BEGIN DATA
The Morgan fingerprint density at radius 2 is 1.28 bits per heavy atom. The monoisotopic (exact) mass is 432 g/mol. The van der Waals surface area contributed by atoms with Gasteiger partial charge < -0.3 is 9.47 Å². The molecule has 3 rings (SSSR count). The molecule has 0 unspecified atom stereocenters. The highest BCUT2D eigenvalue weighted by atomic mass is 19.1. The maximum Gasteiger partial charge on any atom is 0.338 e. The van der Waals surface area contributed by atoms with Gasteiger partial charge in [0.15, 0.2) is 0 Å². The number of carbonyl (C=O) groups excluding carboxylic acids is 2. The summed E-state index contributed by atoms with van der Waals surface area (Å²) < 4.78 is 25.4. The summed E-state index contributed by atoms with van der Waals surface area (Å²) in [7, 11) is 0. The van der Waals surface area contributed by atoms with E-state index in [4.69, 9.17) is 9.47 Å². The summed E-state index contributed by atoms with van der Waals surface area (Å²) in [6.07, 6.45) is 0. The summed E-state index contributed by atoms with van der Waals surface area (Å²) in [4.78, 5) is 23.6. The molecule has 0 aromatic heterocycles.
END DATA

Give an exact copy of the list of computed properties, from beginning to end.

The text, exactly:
The Morgan fingerprint density at radius 2 is 1.28 bits per heavy atom. The monoisotopic (exact) mass is 432 g/mol. The van der Waals surface area contributed by atoms with Gasteiger partial charge < -0.3 is 9.47 Å². The molecule has 3 rings (SSSR count). The molecule has 0 unspecified atom stereocenters. The highest BCUT2D eigenvalue weighted by atomic mass is 19.1. The maximum Gasteiger partial charge on any atom is 0.338 e. The van der Waals surface area contributed by atoms with Gasteiger partial charge in [0.15, 0.2) is 0 Å². The number of carbonyl (C=O) groups excluding carboxylic acids is 2. The summed E-state index contributed by atoms with van der Waals surface area (Å²) < 4.78 is 25.4. The summed E-state index contributed by atoms with van der Waals surface area (Å²) in [7, 11) is 0. The van der Waals surface area contributed by atoms with E-state index in [4.69, 9.17) is 9.47 Å². The summed E-state index contributed by atoms with van der Waals surface area (Å²) in [6.07, 6.45) is 0. The summed E-state index contributed by atoms with van der Waals surface area (Å²) in [4.78, 5) is 23.6. The molecule has 0 aromatic heterocycles.